• Sensitive data leakage: The contract may contain sensitive information such as private keys, passwords, etc. If these sensitive data are stored in insecure locations or in plain text format, attackers may be able to access and manipulate this data for malicious operations.

  • Improper management of external dependencies: The contract may rely on external contracts or services. If these dependencies are not properly managed, attackers can modify or exploit these dependencies to attack the contract.

14. Variable Shadowing

Variable Shadowing is a common security vulnerability in smart contracts because smart contracts allow the use of variables with the same name across different functions or inherited contracts. This can lead to conflicts and variable hiding when using variables with the same name, resulting in execution behavior that differs from the developer's expectations. Here are some common examples of Variable Shadowing vulnerabilities:

  • Overriding parent contract variables in child contracts: When a contract is inherited, if the child contract redefines a variable with the same name as the parent contract, the reference to that variable in the child contract will actually use the content of the variable in the child contract, rather than the parent contract.

  • Declaration of the same variable in different scopes within the same contract: If a variable is declared in an outer scope and then redeclared within a function, it can cause confusion when used in practice.

15. Compiler

Different compiler versions may have different features, optimizations, and security levels. If a vulnerable or mismatched compiler version is used, it can result in incorrect compilation results or make the contract more susceptible to attacks. Here are some common examples of Compiler vulnerabilities in smart contracts:

  • Compiler vulnerabilities: Certain compiler versions may have known vulnerabilities or errors that attackers can exploit to perform unauthorized operations or modify the behavior of the contract.

  • Incompatibility issues: Different versions of the compiler may have differences in language specifications or optimizations. Using an incompatible compiler version can lead to compilation failures or the generation of incorrect bytecode.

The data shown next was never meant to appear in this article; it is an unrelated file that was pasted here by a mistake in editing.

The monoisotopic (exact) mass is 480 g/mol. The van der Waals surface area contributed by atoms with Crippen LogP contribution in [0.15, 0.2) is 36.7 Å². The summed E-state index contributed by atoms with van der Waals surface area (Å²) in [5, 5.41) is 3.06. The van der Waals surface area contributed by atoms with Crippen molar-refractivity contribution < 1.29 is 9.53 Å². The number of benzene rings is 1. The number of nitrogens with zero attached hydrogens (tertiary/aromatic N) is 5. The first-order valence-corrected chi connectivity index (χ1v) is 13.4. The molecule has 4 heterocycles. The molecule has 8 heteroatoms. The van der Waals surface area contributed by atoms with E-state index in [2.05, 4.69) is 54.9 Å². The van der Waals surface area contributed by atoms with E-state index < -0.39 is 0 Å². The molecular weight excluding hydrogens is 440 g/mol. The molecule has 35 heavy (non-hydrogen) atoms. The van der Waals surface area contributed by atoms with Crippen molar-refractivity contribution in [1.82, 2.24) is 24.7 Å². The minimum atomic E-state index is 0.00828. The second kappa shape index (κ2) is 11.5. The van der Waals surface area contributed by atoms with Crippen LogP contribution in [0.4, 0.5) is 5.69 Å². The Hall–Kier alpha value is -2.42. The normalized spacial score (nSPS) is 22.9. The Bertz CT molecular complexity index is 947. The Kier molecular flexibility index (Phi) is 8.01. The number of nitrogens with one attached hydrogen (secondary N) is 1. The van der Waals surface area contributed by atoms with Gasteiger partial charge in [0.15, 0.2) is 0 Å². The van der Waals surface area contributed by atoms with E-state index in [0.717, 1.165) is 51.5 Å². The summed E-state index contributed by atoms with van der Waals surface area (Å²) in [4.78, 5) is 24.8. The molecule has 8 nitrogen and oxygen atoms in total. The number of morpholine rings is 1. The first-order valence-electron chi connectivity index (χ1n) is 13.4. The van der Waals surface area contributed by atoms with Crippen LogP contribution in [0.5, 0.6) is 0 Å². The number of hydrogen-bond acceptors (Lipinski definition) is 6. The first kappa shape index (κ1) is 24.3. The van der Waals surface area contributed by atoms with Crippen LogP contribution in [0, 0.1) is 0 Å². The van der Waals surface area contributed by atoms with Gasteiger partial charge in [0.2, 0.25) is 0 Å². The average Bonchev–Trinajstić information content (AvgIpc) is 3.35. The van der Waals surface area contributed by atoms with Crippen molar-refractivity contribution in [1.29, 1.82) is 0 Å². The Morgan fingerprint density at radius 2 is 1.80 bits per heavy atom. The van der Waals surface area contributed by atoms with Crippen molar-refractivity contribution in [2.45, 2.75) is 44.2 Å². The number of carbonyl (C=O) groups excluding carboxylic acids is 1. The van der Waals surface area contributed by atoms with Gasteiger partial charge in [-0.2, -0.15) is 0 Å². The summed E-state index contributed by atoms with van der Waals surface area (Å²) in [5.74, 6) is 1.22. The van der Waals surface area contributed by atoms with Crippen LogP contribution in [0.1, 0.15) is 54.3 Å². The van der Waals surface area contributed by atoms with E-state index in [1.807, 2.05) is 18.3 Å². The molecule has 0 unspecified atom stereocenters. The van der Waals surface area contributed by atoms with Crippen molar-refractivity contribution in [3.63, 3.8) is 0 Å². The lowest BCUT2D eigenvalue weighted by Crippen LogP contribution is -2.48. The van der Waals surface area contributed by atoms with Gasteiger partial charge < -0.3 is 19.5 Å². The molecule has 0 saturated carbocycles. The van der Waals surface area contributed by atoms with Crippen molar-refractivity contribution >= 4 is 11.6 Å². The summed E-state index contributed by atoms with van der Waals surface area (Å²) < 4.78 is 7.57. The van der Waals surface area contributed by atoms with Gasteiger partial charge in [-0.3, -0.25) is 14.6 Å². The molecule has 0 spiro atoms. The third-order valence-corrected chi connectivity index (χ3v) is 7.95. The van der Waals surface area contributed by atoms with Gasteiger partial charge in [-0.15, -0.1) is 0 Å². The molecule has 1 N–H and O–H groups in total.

16. Logging

Logging is an important security practice used to record the operations, events, and errors of a contract. However, if the logging system has vulnerabilities, attackers may exploit these vulnerabilities to modify, delete, or forge log data, thereby disrupting the normal operation of the system or hiding their malicious activities. Here are some common issues related to Logging in smart contracts:

  • Lack of logging for critical functions: Functions that involve important data updates or permission changes may lack proper logging implementation, which can compromise traceability and monitoring of information. This makes it difficult for users to track and monitor state updates.

  • Missing parameters in log records: In the logging of important events, the absence of records for the parameters involved in the events can result in incomplete or difficult-to-trace data.

  • Unclear or missing error message descriptions: Error messages reflect the problems encountered during the execution of the contract. If these messages are missing or poorly described, it can cause trouble for developers or users in understanding and using the contract.

17. Gas Optimization

Gas Optimization refers to reducing the gas consumption required for contract execution by organizing and writing code in a rational manner, using more efficient data structures and algorithms, among other techniques. Here are some common examples of optimizing gas consumption in smart contracts:

  • Excessive looping: Using excessive loops in a contract, or performing complex operations within loops, can increase gas costs.

  • Complex data structures and algorithms: Using complex data structures and algorithms can increase the execution time and gas costs of a contract.

  • Initializing variables with default values: Initializing variables with default values increases the gas cost due to assignment operations.

  • Reading state variables within loops: When using state variables within loops, reading data from storage for each iteration consumes more gas compared to reading from memory.

  • Using the "memory" modifier for function parameters: When using the "memory" modifier, the function parameters are copied to memory before execution. For read-only parameters of external functions, the "calldata" modifier can be used to reduce overhead.

  • Unnecessary storage read and write operations: Both storing and reading data incur gas costs, so minimizing unnecessary operations can optimize gas consumption.

  • Excessive use of events and logs: Events and log records have associated costs, and excessive use can increase gas costs.

18. Code Quality

Code Quality refers to the issues related to the quality of code, including but not limited to readability, maintainability, and efficiency. Here are some common examples that can impact code quality:

  • Readability issues: These problems involve the readability and comprehensibility of the code. For example, non-descriptive naming, lack of comments and documentation, excessively long lines of code, etc. These issues make the code difficult to understand and maintain, increasing the likelihood of errors.

  • Redundancy: Unnecessary or redundant parts in contracts or code can introduce potential attack vectors, increase the cost of contract execution, make code maintenance more difficult, or reduce code readability. For example, redundant checks, unused variables or functions in contracts, commented-out code blocks, etc.

  • Unhandled exceptions: Failure to properly handle exceptions in code can lead to potential vulnerabilities.

View common vulnerabilities in projects and case studies